A Study of Interactions Between Memory Disorders and Epilepsy: Epileptic Seizures in Dementia, Contrasted with Transient Epileptic Amnesia
Date: 10 February 2020
University of Exeter
PhD in Medical Studies
The term dementia refers to a group of progressive neurodegenerative diseases in which patients experience a range of cognitive symptoms, with memory impairment the most common. These patients are also at risk of experiencing epileptic seizures. Transient Epileptic Amnesia (TEA) is a syndrome of temporal lobe epilepsy in which the ...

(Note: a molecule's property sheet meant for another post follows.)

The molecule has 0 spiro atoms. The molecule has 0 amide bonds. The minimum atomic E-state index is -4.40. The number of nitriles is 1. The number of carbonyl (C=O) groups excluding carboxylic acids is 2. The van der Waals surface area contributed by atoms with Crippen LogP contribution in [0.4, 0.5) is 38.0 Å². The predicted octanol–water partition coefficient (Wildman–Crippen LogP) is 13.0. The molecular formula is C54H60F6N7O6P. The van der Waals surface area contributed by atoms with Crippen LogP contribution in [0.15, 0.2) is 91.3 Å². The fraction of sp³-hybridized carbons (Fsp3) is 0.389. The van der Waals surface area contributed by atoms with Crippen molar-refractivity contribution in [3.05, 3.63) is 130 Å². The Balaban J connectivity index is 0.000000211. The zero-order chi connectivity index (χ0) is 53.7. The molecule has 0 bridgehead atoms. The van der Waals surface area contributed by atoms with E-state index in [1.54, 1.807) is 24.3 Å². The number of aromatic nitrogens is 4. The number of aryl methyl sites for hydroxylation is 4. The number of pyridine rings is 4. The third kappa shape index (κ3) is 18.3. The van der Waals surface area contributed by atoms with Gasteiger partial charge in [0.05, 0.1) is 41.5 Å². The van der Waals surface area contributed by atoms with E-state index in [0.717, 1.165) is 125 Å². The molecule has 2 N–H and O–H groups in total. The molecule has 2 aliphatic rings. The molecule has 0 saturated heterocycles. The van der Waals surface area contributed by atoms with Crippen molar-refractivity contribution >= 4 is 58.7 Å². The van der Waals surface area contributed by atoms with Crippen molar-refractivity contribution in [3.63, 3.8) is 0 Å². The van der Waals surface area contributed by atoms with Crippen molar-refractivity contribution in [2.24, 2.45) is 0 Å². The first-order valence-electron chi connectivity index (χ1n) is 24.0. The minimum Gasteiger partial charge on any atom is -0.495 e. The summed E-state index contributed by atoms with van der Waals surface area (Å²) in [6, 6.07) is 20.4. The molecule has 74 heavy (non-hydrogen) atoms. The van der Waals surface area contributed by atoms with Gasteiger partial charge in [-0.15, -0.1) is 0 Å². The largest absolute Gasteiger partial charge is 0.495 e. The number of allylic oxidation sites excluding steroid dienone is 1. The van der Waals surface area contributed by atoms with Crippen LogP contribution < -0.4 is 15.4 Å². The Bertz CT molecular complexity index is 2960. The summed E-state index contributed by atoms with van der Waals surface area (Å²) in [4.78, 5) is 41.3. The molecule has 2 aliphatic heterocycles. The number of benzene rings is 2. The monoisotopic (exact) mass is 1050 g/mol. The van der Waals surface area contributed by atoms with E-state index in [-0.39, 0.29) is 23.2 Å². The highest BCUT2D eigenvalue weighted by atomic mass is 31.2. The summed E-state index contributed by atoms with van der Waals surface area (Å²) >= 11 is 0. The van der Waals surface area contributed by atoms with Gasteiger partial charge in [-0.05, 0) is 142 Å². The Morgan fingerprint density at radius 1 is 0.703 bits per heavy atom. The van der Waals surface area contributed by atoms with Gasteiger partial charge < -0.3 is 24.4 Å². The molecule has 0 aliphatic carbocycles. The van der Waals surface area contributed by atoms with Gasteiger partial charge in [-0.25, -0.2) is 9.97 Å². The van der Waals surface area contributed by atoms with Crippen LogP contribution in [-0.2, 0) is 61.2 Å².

The term dementia refers to a group of progressive neurodegenerative diseases in which patients experience a range of cognitive symptoms, with memory impairment the most common. These patients are also at risk of experiencing epileptic seizures. Transient Epileptic Amnesia (TEA) is a syndrome of temporal lobe epilepsy in which the principal manifestation of a seizure is a brief episode of amnesia during which other mental functions are predominantly or entirely preserved. Patients with TEA describe persistent memory impairments which are distinct from their seizures. In this thesis two studies are described which look in detail at each of these conditions separately. The demographic features, seizure presentations and cognitive profiles of these two groups are then compared in order to improve our understanding of these under-recognised conditions, and to assist clinicians tasked with their diagnosis. It has been known for over a century that patients with Alzheimer’s disease (AD) can experience epileptic seizures. However, the degree to which the risk of epilepsy is increased in these patients remains unclear. Seizures were long thought of as a feature of advanced disease in these patients, only occurring several years after the onset of symptoms. However, more recent evidence has suggested that seizures can occur at an early stage of the disease, maybe even prior to the onset of memory symptoms. This suggests that seizures in this population may be a cause of decline, rather than purely a marker of severe disease. The aim of the work reported in this thesis is to investigate a cohort of patients with dementia and Mild Cognitive Impairment (MCI), recruited from a regional memory clinic in order to determine the prevalence, clinical features and prognosis of epileptic seizures in patients with MCI and all forms of dementia. A UK-based, prospective study of this nature has not been conducted before 144 patients with MCI and dementia were recruited from the Exeter memory clinic. Diagnoses were confirmed using established diagnostic criteria, together with a group of 80 age- and gender- matched healthy control subjects. Participants underwent a clinical interview and cognitive testing, in the company of a reliable informant, who also completed further questionnaires. Cognitive testing and informant questionnaires were repeated following a 12-month interval. A prevalence of epilepsy of between 12.5 and 25.7% is identified in this population. Patients in whom a clinical suspicion of epilepsy was suspected were no different to those in whom there was no clinical evidence of epilepsy in terms of age of onset or cognitive performance at their initial study assessment. However epilepsy patients scored higher on the informant questionnaires, suggesting a greater impairment and increased care requirements. At the time of their 12-month assessment, the patients in whom epilepsy had been identified performed significantly worse on cognitive testing, suggesting that the presence of seizures was associated with a more rapid decline in this group. The concept of TEA has been established for over 25 years. These patients describe amnesic episodes which are brief and frequently occur upon waking. Seizures may be associated with olfactory hallucinations. Studies have shown that they respond well to anti-epileptic medications. An initial cohort of 50 patients with TEA was described in 2007. In this thesis a further cohort of 65 patients is described and combined with the original 50 patients in order to clarify and more fully describe the demographic, clinical and neuropsychological features of this condition. Through this largest ever cohort of TEA patients it is shown that the mean age of onset of TEA is 61.7 years, and that men are more commonly diagnosed than women. Seizures in TEA typically last from 15 to 30 minutes and frequently occur on a monthly basis. 93% of patients in this study reported cessation of seizures following the initiation of medication. Despite this, interictal memory concerns are common: including autobiographical amnesia, accelerated long-term forgetting and topographical amnesia. In comparing these two groups it is shown that patients who experience TEA are younger than those who experience epileptic seizures as a feature of MCI or dementia. They perform better on cognitive testing and neuroradiological investigations are more likely to be normal. In TEA, ictal amnesia is more likely to be the sole feature of a seizure, and olfactory hallucinations are more common. Patients with dementia are more likely to experience periods of unresponsiveness. Patients who develop epileptic seizures as a feature of MCI or dementia demonstrate significant cognitive decline over time, whereas cognitive performance is typically stable in patients with TEA.
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